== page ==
The slaughter of the innocents parallels the execution of Jewish male infants at the hands of Pharaoh. Pharaoh and Herod both caused death but they also both were unable to prevent the birth of a powerful leader.

The last prophecy Matthew mentions is that Jesus will be called a Nazarene. There seems to be a bit of a problem with this one because there is no specific prophecy that we can point back to that states this and all I can find is speculation about either a lost source or possibly sayings of multiple prophets.

Matthew paints a picture of a prophetic path and while God speaks to Joseph in dreams, connection for the Jews who were hearing Matthew’s gospel, comes from memories of faith stories.  For the ancient people, history was not a timeline like we find in a social studies book where one event follows another. For them, history was cycles and they would be more likely to believe when they could remember hearing something that resonated in the past.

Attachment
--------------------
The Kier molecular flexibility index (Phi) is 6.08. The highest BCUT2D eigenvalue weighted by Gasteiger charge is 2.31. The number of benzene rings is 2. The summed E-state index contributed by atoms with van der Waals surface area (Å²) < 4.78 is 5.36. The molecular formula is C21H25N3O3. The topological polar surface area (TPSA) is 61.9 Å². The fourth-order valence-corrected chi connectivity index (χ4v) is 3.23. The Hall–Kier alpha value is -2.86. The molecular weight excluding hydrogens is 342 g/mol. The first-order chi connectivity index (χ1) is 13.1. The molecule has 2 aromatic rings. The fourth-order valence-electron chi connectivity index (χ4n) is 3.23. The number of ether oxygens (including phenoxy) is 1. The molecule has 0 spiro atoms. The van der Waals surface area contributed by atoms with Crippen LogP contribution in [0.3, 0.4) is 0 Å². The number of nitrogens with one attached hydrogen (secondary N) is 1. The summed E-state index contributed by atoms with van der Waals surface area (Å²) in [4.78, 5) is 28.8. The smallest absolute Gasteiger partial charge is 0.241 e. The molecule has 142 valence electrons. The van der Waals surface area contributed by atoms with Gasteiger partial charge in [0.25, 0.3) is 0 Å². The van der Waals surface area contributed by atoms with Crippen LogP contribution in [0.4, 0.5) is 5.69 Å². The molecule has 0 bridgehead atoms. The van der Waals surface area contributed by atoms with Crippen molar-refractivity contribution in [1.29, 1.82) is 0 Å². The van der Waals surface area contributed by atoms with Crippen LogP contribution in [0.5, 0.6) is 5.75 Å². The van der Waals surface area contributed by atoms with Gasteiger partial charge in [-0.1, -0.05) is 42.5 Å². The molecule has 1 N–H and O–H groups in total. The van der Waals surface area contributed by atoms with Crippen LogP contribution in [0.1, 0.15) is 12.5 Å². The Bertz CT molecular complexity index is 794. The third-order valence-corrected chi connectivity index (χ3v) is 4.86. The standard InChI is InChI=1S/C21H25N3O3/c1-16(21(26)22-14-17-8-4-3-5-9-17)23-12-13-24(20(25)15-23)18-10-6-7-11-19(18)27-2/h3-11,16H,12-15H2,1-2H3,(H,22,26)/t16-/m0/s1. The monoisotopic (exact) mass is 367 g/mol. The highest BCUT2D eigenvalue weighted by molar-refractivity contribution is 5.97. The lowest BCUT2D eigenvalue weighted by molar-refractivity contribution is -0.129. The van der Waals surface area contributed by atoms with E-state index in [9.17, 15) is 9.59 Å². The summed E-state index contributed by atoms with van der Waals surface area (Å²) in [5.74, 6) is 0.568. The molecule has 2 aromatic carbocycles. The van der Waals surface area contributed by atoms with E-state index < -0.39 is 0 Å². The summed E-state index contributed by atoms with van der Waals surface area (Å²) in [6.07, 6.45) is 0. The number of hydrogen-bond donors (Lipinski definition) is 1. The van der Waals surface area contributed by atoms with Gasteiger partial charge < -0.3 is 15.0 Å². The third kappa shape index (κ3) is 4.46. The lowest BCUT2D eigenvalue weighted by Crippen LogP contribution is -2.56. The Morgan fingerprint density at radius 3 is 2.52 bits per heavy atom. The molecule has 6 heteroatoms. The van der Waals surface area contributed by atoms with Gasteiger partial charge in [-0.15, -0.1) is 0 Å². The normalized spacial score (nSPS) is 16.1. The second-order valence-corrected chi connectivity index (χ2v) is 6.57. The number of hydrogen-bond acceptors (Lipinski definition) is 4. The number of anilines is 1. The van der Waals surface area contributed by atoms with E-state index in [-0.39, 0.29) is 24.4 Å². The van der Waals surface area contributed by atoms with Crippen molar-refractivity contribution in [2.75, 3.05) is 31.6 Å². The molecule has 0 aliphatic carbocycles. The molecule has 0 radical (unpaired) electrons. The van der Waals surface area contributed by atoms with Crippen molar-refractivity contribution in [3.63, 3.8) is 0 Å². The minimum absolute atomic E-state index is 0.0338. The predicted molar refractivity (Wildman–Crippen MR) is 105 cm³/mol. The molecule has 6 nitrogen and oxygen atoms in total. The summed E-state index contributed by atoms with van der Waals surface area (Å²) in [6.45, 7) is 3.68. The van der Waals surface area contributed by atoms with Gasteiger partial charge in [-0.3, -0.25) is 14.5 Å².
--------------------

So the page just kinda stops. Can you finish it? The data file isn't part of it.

My grandmother was from Scotland and every year on New Years Eve, just a few moments before midnight, my dad would step outside. As soon as the clock struck twelve he would come back in. He would be carrying three things. A piece of coal wrapped in an old handkerchief, money in his pocket, and something to eat. The tradition for the Scottish New Year, called Hogmanay Night was to “first foot” the house. The first person to enter the house with these three things, guaranteed warmth, prosperity, and food for the coming year. The only year my grandfather forgot we had the beginning of the depression.